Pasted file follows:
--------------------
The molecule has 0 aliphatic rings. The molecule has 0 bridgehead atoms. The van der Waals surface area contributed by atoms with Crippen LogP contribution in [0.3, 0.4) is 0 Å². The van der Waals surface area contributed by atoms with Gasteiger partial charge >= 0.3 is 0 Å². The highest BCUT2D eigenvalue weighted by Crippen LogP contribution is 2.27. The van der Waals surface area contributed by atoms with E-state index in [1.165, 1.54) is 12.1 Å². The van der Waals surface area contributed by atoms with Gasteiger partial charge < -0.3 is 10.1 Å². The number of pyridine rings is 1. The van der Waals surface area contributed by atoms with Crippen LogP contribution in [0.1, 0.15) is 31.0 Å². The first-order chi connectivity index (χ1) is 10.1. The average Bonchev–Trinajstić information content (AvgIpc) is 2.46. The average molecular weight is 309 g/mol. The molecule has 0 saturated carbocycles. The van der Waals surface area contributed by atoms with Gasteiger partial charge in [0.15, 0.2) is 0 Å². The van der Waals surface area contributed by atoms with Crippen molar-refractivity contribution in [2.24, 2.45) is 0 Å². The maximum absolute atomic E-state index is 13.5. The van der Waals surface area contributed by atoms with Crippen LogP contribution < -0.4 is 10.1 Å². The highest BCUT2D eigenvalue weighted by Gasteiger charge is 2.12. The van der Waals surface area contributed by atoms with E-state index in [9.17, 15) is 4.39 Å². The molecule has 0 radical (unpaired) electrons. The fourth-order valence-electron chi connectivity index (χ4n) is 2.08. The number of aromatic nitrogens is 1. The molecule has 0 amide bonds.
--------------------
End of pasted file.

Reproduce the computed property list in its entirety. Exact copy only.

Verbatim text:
The molecule has 0 aliphatic rings. The molecule has 0 bridgehead atoms. The van der Waals surface area contributed by atoms with Crippen LogP contribution in [0.3, 0.4) is 0 Å². The van der Waals surface area contributed by atoms with Gasteiger partial charge >= 0.3 is 0 Å². The highest BCUT2D eigenvalue weighted by Crippen LogP contribution is 2.27. The van der Waals surface area contributed by atoms with E-state index in [1.165, 1.54) is 12.1 Å². The van der Waals surface area contributed by atoms with Gasteiger partial charge < -0.3 is 10.1 Å². The number of pyridine rings is 1. The van der Waals surface area contributed by atoms with Crippen LogP contribution in [0.1, 0.15) is 31.0 Å². The first-order chi connectivity index (χ1) is 10.1. The average Bonchev–Trinajstić information content (AvgIpc) is 2.46. The average molecular weight is 309 g/mol. The molecule has 0 saturated carbocycles. The van der Waals surface area contributed by atoms with Gasteiger partial charge in [0.15, 0.2) is 0 Å². The van der Waals surface area contributed by atoms with Crippen molar-refractivity contribution in [2.24, 2.45) is 0 Å². The maximum absolute atomic E-state index is 13.5. The van der Waals surface area contributed by atoms with Crippen LogP contribution < -0.4 is 10.1 Å². The highest BCUT2D eigenvalue weighted by Gasteiger charge is 2.12. The van der Waals surface area contributed by atoms with E-state index in [9.17, 15) is 4.39 Å². The molecule has 0 radical (unpaired) electrons. The fourth-order valence-electron chi connectivity index (χ4n) is 2.08. The number of aromatic nitrogens is 1. The molecule has 0 amide bonds.